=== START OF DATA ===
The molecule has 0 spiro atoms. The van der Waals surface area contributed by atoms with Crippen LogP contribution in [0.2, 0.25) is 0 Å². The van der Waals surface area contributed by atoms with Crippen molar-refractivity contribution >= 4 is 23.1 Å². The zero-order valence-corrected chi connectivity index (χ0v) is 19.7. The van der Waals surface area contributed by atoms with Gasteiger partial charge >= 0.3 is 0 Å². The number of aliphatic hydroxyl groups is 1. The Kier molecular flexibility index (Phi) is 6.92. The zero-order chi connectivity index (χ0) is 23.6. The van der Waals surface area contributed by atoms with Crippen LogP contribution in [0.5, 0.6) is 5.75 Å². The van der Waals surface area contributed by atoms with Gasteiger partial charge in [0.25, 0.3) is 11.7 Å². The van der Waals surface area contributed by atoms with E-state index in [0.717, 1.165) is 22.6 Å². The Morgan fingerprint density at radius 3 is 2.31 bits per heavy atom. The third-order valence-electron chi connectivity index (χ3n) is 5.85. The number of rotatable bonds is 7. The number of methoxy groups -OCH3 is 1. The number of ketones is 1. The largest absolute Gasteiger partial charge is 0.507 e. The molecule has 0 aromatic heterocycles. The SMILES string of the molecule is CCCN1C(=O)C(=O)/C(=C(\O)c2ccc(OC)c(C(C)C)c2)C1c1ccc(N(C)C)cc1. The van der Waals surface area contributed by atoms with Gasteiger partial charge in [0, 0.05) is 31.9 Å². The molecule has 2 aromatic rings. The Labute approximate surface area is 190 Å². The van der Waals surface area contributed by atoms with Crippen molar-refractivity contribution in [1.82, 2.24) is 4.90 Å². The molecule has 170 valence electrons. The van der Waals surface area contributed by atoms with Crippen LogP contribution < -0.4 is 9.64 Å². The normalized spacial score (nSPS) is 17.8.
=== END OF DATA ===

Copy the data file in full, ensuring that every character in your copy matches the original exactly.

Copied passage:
The molecule has 0 spiro atoms. The van der Waals surface area contributed by atoms with Crippen LogP contribution in [0.2, 0.25) is 0 Å². The van der Waals surface area contributed by atoms with Crippen molar-refractivity contribution >= 4 is 23.1 Å². The zero-order valence-corrected chi connectivity index (χ0v) is 19.7. The van der Waals surface area contributed by atoms with Gasteiger partial charge >= 0.3 is 0 Å². The number of aliphatic hydroxyl groups is 1. The Kier molecular flexibility index (Phi) is 6.92. The zero-order chi connectivity index (χ0) is 23.6. The van der Waals surface area contributed by atoms with Crippen LogP contribution in [0.5, 0.6) is 5.75 Å². The van der Waals surface area contributed by atoms with Gasteiger partial charge in [0.25, 0.3) is 11.7 Å². The van der Waals surface area contributed by atoms with E-state index in [0.717, 1.165) is 22.6 Å². The Morgan fingerprint density at radius 3 is 2.31 bits per heavy atom. The third-order valence-electron chi connectivity index (χ3n) is 5.85. The number of rotatable bonds is 7. The number of methoxy groups -OCH3 is 1. The number of ketones is 1. The largest absolute Gasteiger partial charge is 0.507 e. The molecule has 0 aromatic heterocycles. The SMILES string of the molecule is CCCN1C(=O)C(=O)/C(=C(\O)c2ccc(OC)c(C(C)C)c2)C1c1ccc(N(C)C)cc1. The van der Waals surface area contributed by atoms with Gasteiger partial charge in [0, 0.05) is 31.9 Å². The molecule has 2 aromatic rings. The Labute approximate surface area is 190 Å². The van der Waals surface area contributed by atoms with Crippen molar-refractivity contribution in [1.82, 2.24) is 4.90 Å². The molecule has 170 valence electrons. The van der Waals surface area contributed by atoms with Crippen LogP contribution < -0.4 is 9.64 Å². The normalized spacial score (nSPS) is 17.8.